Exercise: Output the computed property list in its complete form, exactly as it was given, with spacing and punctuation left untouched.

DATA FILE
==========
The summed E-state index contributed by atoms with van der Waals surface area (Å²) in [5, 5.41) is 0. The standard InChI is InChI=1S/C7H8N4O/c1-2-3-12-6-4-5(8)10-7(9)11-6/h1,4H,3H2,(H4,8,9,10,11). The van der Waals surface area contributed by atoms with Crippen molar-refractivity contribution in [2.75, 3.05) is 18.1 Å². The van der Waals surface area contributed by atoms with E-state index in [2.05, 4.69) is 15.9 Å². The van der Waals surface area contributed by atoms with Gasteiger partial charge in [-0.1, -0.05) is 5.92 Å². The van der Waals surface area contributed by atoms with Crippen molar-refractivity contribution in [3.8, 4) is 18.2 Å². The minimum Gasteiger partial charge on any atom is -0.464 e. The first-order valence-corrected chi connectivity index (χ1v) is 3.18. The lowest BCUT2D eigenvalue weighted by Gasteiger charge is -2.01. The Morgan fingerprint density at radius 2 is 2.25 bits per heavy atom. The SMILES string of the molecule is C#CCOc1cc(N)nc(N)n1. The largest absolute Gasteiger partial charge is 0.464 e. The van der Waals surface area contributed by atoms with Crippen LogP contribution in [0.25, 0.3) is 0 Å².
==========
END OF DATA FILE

The summed E-state index contributed by atoms with van der Waals surface area (Å²) in [5, 5.41) is 0. The standard InChI is InChI=1S/C7H8N4O/c1-2-3-12-6-4-5(8)10-7(9)11-6/h1,4H,3H2,(H4,8,9,10,11). The van der Waals surface area contributed by atoms with Crippen molar-refractivity contribution in [2.75, 3.05) is 18.1 Å². The van der Waals surface area contributed by atoms with E-state index in [2.05, 4.69) is 15.9 Å². The van der Waals surface area contributed by atoms with Gasteiger partial charge in [-0.1, -0.05) is 5.92 Å². The van der Waals surface area contributed by atoms with Crippen molar-refractivity contribution in [3.8, 4) is 18.2 Å². The minimum Gasteiger partial charge on any atom is -0.464 e. The first-order valence-corrected chi connectivity index (χ1v) is 3.18. The lowest BCUT2D eigenvalue weighted by Gasteiger charge is -2.01. The Morgan fingerprint density at radius 2 is 2.25 bits per heavy atom. The SMILES string of the molecule is C#CCOc1cc(N)nc(N)n1. The largest absolute Gasteiger partial charge is 0.464 e. The van der Waals surface area contributed by atoms with Crippen LogP contribution in [0.25, 0.3) is 0 Å².